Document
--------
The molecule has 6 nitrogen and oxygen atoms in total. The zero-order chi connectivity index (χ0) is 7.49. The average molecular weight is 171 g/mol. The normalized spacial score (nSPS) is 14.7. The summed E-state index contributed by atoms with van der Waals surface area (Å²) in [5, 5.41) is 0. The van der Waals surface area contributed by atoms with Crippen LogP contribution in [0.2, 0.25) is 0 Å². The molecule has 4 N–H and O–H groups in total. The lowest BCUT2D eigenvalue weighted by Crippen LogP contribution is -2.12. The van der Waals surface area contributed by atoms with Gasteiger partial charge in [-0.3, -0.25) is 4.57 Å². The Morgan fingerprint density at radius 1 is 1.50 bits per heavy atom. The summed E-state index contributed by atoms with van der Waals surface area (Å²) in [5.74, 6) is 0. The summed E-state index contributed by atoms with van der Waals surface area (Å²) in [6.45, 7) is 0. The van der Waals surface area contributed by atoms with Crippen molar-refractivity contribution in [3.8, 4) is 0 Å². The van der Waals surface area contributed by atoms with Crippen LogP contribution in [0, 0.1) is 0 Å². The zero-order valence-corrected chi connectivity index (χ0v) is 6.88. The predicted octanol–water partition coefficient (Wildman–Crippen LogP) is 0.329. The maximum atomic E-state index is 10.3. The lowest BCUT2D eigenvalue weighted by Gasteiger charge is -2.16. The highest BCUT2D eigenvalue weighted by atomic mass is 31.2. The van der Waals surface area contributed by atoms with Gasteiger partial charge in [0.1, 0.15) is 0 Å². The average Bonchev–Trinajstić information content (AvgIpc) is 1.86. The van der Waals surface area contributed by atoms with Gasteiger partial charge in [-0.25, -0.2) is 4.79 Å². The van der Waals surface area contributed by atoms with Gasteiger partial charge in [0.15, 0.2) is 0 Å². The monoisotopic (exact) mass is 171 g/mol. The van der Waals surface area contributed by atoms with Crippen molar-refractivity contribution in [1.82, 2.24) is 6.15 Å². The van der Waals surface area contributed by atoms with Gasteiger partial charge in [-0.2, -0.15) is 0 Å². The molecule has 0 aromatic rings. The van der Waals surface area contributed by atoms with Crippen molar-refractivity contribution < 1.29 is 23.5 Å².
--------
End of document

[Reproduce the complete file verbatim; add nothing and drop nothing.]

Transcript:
The molecule has 6 nitrogen and oxygen atoms in total. The zero-order chi connectivity index (χ0) is 7.49. The average molecular weight is 171 g/mol. The normalized spacial score (nSPS) is 14.7. The summed E-state index contributed by atoms with van der Waals surface area (Å²) in [5, 5.41) is 0. The van der Waals surface area contributed by atoms with Crippen LogP contribution in [0.2, 0.25) is 0 Å². The molecule has 4 N–H and O–H groups in total. The lowest BCUT2D eigenvalue weighted by Crippen LogP contribution is -2.12. The van der Waals surface area contributed by atoms with Gasteiger partial charge in [-0.3, -0.25) is 4.57 Å². The Morgan fingerprint density at radius 1 is 1.50 bits per heavy atom. The summed E-state index contributed by atoms with van der Waals surface area (Å²) in [5.74, 6) is 0. The summed E-state index contributed by atoms with van der Waals surface area (Å²) in [6.45, 7) is 0. The van der Waals surface area contributed by atoms with Crippen molar-refractivity contribution in [3.8, 4) is 0 Å². The van der Waals surface area contributed by atoms with Crippen LogP contribution in [0, 0.1) is 0 Å². The zero-order valence-corrected chi connectivity index (χ0v) is 6.88. The predicted octanol–water partition coefficient (Wildman–Crippen LogP) is 0.329. The maximum atomic E-state index is 10.3. The lowest BCUT2D eigenvalue weighted by Gasteiger charge is -2.16. The highest BCUT2D eigenvalue weighted by atomic mass is 31.2. The van der Waals surface area contributed by atoms with Gasteiger partial charge in [0.1, 0.15) is 0 Å². The average Bonchev–Trinajstić information content (AvgIpc) is 1.86. The van der Waals surface area contributed by atoms with Gasteiger partial charge in [-0.25, -0.2) is 4.79 Å². The van der Waals surface area contributed by atoms with Gasteiger partial charge in [0.15, 0.2) is 0 Å². The monoisotopic (exact) mass is 171 g/mol. The van der Waals surface area contributed by atoms with Crippen molar-refractivity contribution in [1.82, 2.24) is 6.15 Å². The van der Waals surface area contributed by atoms with Gasteiger partial charge in [-0.2, -0.15) is 0 Å². The molecule has 0 aromatic rings. The van der Waals surface area contributed by atoms with Crippen molar-refractivity contribution < 1.29 is 23.5 Å².